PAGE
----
Thursday, 28 October 2010

Tom Holt: Blonde Bombshell (2010)

Tom Holt's latest novel seems to follow in well trodden footsteps. An advanced alien civilization finds itself threatened by the Earth's broadcasts through space, as music (not a concept previously known to them) is addictive to the Ostar. They send an intelligent bomb  to destroy the Earth, only to loose contact; Blonde B ombshell concerns their second attempt,  to find out what the Earth's hidden technology which put paid to the first bomb could possibly be, and carry out the destruction mission. All gung ho, the second bomb arrives, and sends down a probe, putting a copy of its mind in a human body created for the purpose. While it realises that "Mark Two" would not be an acceptable name for human culture, it decides that "Mark Twain" would be - a slight variation on the choice of "Ford Prefect" as the name used by the alien guide researcher in The Hitch Hiker's Guide to the Galaxy (albeit one which is likely to go out of date less quickly).

Holt's writing generally relys on characters who are fish out of water to provide much of the humour, and Blonde Bombshell is no exception. Here, there are both machines trying to pass as human and the Ostar relationship with people: they are shaped like dogs, and keep pets who are like humans, and the inversion is a natural source of jokes. But the jokes are all essentially the same, and this lack of variety palled for me quite quickly. In essence, the problem I had with Blonde Bombshell is that I didn't find it very funny. Some Tom Holt books do strike me this way, including Wish You Were Here. This one is not as bleak, being instead a tired repeat.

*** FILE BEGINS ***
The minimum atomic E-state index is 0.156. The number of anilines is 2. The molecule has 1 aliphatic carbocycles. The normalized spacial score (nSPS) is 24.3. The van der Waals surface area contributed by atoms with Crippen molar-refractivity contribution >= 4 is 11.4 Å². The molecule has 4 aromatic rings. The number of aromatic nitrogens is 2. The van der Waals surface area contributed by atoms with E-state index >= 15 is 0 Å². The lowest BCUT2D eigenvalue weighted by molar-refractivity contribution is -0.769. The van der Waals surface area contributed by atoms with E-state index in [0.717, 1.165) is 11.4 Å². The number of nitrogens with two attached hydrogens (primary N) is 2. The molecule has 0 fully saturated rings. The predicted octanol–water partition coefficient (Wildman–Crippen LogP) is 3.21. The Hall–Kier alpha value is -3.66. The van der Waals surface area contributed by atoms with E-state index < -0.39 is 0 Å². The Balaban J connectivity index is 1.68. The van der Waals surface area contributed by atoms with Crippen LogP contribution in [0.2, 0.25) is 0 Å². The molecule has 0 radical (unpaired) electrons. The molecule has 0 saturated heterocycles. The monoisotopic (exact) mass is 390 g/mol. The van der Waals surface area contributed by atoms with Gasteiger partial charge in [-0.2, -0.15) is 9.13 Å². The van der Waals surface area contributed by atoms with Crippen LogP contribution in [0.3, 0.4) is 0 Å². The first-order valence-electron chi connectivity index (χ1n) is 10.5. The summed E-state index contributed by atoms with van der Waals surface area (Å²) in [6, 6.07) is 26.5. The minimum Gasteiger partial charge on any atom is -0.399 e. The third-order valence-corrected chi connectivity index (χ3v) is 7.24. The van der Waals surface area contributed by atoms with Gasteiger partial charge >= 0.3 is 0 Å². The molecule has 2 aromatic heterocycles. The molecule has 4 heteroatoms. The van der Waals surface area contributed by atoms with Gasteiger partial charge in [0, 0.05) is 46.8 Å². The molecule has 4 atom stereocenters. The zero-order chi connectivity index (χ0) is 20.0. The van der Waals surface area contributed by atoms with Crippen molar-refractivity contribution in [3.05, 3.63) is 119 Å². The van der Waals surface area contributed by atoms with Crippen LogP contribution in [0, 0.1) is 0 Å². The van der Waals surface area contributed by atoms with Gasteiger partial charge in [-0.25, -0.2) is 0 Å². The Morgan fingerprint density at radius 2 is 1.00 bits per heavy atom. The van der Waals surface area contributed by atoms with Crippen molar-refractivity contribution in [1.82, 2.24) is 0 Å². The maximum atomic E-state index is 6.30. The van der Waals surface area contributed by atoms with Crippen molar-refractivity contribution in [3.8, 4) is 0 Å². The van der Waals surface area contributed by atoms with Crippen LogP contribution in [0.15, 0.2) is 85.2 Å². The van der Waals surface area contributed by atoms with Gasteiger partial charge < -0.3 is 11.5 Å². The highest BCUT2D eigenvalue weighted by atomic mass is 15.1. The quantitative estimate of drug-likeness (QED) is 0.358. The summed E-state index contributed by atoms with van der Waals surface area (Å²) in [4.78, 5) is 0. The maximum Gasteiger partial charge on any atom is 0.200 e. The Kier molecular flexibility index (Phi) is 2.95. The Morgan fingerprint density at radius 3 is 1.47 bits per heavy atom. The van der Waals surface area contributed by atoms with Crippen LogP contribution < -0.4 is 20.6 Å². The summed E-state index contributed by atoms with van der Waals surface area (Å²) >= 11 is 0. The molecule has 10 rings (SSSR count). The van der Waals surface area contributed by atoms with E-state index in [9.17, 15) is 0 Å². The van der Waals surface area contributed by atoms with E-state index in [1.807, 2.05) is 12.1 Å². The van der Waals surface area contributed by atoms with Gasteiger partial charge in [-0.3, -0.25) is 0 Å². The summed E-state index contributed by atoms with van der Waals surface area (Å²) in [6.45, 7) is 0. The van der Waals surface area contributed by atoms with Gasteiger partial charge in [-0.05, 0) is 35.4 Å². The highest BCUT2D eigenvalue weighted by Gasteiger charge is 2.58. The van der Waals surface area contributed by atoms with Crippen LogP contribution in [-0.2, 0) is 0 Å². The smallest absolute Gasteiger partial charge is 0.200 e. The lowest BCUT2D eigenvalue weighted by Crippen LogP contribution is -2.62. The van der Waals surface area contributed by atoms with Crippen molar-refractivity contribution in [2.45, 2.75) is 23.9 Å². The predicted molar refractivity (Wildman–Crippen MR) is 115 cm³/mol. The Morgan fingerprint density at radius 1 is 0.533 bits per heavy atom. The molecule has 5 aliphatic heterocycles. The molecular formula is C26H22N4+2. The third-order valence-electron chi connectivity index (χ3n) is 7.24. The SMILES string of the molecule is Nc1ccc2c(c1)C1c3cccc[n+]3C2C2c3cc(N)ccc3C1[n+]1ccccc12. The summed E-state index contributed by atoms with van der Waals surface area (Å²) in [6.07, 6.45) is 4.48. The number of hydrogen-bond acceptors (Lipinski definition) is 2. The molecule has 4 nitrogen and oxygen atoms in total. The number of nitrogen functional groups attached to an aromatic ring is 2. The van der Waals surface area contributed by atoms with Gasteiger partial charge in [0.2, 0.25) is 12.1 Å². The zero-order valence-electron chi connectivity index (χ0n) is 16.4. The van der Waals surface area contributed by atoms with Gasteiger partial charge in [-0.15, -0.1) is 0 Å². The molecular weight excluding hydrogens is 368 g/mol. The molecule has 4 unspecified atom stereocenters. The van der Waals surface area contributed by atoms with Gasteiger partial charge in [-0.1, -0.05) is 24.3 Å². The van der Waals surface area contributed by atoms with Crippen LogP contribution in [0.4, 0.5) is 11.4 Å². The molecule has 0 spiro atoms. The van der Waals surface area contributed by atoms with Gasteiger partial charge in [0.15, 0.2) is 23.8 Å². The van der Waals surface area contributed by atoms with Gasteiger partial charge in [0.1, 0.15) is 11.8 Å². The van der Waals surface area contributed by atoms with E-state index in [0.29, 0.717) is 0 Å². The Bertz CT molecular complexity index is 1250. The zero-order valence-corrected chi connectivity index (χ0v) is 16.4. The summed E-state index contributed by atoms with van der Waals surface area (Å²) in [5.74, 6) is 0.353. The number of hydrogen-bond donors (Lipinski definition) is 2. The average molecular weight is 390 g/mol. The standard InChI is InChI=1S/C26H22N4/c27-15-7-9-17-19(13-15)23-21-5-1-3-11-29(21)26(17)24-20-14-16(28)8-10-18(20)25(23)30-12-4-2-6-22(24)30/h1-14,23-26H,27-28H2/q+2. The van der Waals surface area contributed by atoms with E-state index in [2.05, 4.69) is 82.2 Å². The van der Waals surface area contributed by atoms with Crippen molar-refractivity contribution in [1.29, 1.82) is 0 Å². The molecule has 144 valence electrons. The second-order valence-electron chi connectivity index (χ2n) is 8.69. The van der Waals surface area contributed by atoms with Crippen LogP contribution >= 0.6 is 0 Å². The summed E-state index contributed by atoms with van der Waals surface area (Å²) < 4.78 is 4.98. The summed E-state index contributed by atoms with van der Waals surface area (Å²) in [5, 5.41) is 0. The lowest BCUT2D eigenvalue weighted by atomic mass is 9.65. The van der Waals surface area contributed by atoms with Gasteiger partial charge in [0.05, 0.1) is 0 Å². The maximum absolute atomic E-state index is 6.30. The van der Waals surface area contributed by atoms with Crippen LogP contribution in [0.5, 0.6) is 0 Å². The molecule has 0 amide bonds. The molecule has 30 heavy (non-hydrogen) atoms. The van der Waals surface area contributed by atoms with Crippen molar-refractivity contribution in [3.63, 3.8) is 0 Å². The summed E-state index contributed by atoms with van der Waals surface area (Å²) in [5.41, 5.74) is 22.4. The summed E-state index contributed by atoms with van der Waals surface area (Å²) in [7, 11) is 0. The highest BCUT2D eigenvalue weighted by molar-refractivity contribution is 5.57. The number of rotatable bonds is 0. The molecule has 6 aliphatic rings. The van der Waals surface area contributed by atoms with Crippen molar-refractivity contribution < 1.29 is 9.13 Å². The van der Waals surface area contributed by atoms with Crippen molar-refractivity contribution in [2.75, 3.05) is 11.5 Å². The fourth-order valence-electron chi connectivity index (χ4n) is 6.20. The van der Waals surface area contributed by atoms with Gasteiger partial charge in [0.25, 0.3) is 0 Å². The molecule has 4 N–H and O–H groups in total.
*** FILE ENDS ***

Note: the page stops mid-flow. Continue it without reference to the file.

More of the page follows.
I like Holt's work, but not in this case: my rating - 4/10.

Edition: Orbit, 2010
Review number: 1410

1 comment:

Andrew McLeish said...

He's done the "machine is human" body swap thing before in Only Human - when I get around to reading this I'll be interested to see how different this attempt is from the first. I do feel though that his pre-J.W.Wells work is almost entirely superior to his post-J.W.Wells work - I often feel I'm reading him out of habit these days, although I thought Barking and May Come With Traces of Magic both showed a glimmer of his earlier inventiveness.